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About the book
  • Published: 1 November 2011
  • ISBN: 9781869796587
  • Imprint: Random House New Zealand
  • Format: EBook
  • Pages: 300
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Trust

A True Story of Women & Gangs


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Extraordinary insight into New Zealand women’s lives with gangs.

Extraordinary insight into New Zealand women’s lives with gangs.

In 1977 an idealistic young doctor’s daughter, fresh out of university, knocked on the door of a run-down old house in inner-city Wellington. She was greeted by a woman in a Black Power T-shirt with metal in her nose and a spidery tattoo on her left cheek. ‘Whaddya want?’ the woman growled.

So began Pip Desmond’s extraordinary time as a member of Aroha Trust, a work cooperative set up in the heady years of feminism, community activism and the first stirrings of the Maori renaissance. For three years this unique, unruly group of girls did physical ‘men’s work’, lived together, and stood side by side against a backdrop of gang violence, police harassment and a society that didn’t want to know. When the government changed the rules for relief work, Aroha Trust folded, but the friendships endured. Trust tells the women’s stories – much of it in their own words – with the respect and compassion that comes from a shared bond over 30 years.

By turns angry, funny, hair-raising, tender, frightening and heartbreaking, the New Zealand Post Book Awards-winning Trust above all celebrates the women’s struggles to overcome their pasts and build a future for their children. As a unique insight into New Zealand’s social history and a way to understand women and gangs, it is without peer.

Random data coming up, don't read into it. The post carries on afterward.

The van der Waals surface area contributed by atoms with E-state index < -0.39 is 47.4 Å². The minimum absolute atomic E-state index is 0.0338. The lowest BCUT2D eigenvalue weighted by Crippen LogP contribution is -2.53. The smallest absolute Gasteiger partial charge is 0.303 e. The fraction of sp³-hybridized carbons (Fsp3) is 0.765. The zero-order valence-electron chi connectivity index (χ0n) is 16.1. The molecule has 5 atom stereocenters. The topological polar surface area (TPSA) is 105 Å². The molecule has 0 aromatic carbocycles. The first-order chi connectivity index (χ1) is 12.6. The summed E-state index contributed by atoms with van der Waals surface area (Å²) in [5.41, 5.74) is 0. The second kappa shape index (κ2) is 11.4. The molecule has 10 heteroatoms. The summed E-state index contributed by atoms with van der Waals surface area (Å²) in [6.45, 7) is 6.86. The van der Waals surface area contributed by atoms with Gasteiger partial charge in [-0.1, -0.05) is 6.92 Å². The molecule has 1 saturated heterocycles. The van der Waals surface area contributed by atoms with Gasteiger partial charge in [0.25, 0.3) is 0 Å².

• Pub date: 1 November 2011
  • ISBN: 9781869796587
  • Imprint: Random House New Zealand
  • Format: EBook
  • Pages: 300

About the Author

Pip Desmond

Pip Desmond is a freelance writer, editor and journalist who has spent most of her working life in the community sector, both paid and unpaid. In 2000, she became Labour Minister Ruth Dyson’s press secretary before doing an MA in Creative Writing at the acclaimed International Institute of Modern Letters at Wellington’s Victoria University in 2006, where she wrote the first draft of Trust: A True Story of Women and Gangs. The book recounts her experiences in her early 20s as a member of Aroha Trust, a work cooperative for gang women in Wellington, where she learnt to paint and renovate houses, cut scrub, and lay cats-eyes on the city streets. Trust was the winner of the NZSA EH McCormick Best First Book: Non Fiction at the 2010 NZ Post Book Awards. As part of the Ministry of Culture and Heritage’s war oral history programme, Pip has interviewed Korean War veterans, and compiled selections of these interviews with photographs in The War That Never Ended: New Zealand Veterans Remember Korea (2013). Pip has also worked as a bus driver, barmaid, caterer and cleaner. She is married with three children and three beautiful grand-children.

The NZ Post judging panel described Trust as ‘an extraordinary work from someone with unparalleled and probably unrepeatable access to women in gangs’, and ‘a potent combination of oral history and memoir’ that ‘packs a powerful punch’. Convenor Stephen Stratford said, ‘I don’t think anyone will again be in a position to write a book with such inside knowledge of what the life is like. She’s known these women for years and they obviously trust her a lot and shared things with her they wouldn’t with anyone else, so it’s a real one of a kind, this book.’


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